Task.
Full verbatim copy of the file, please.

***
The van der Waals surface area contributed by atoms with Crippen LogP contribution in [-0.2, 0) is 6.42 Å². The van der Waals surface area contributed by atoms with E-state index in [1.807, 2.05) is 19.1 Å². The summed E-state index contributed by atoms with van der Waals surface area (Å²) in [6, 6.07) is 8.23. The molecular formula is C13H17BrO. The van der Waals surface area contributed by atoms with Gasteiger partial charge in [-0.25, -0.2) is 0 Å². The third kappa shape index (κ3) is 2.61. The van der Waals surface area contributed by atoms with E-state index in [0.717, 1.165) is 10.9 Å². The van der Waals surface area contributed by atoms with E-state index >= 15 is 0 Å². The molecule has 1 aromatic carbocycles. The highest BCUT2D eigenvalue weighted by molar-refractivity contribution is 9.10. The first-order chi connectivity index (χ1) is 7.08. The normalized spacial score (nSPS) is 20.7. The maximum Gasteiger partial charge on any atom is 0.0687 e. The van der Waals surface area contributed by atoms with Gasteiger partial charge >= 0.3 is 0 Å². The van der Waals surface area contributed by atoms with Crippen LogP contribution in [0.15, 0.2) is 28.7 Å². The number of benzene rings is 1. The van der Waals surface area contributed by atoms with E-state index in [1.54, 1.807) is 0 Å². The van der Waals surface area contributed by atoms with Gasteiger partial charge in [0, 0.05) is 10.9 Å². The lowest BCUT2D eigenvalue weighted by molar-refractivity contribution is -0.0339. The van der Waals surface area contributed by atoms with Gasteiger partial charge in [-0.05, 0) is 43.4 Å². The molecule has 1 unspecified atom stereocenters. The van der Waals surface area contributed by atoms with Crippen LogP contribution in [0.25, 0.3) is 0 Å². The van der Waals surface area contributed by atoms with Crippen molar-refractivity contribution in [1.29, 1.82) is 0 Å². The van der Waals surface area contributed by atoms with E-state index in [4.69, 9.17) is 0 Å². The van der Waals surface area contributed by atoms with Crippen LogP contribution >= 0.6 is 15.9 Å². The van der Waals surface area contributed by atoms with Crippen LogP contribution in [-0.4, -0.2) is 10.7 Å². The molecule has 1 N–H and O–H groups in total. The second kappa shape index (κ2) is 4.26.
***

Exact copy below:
The van der Waals surface area contributed by atoms with Crippen LogP contribution in [-0.2, 0) is 6.42 Å². The van der Waals surface area contributed by atoms with E-state index in [1.807, 2.05) is 19.1 Å². The summed E-state index contributed by atoms with van der Waals surface area (Å²) in [6, 6.07) is 8.23. The molecular formula is C13H17BrO. The van der Waals surface area contributed by atoms with Gasteiger partial charge in [-0.25, -0.2) is 0 Å². The third kappa shape index (κ3) is 2.61. The van der Waals surface area contributed by atoms with E-state index in [0.717, 1.165) is 10.9 Å². The van der Waals surface area contributed by atoms with E-state index >= 15 is 0 Å². The molecule has 1 aromatic carbocycles. The highest BCUT2D eigenvalue weighted by molar-refractivity contribution is 9.10. The first-order chi connectivity index (χ1) is 7.08. The normalized spacial score (nSPS) is 20.7. The maximum Gasteiger partial charge on any atom is 0.0687 e. The van der Waals surface area contributed by atoms with Gasteiger partial charge >= 0.3 is 0 Å². The van der Waals surface area contributed by atoms with Crippen LogP contribution in [0.15, 0.2) is 28.7 Å². The number of benzene rings is 1. The van der Waals surface area contributed by atoms with E-state index in [1.54, 1.807) is 0 Å². The van der Waals surface area contributed by atoms with Gasteiger partial charge in [0, 0.05) is 10.9 Å². The lowest BCUT2D eigenvalue weighted by molar-refractivity contribution is -0.0339. The van der Waals surface area contributed by atoms with Gasteiger partial charge in [-0.05, 0) is 43.4 Å². The molecule has 1 unspecified atom stereocenters. The van der Waals surface area contributed by atoms with Crippen LogP contribution in [0.25, 0.3) is 0 Å². The van der Waals surface area contributed by atoms with Crippen molar-refractivity contribution in [1.29, 1.82) is 0 Å². The van der Waals surface area contributed by atoms with E-state index in [4.69, 9.17) is 0 Å². The van der Waals surface area contributed by atoms with Crippen LogP contribution >= 0.6 is 15.9 Å². The van der Waals surface area contributed by atoms with Crippen LogP contribution in [-0.4, -0.2) is 10.7 Å². The molecule has 1 N–H and O–H groups in total. The second kappa shape index (κ2) is 4.26.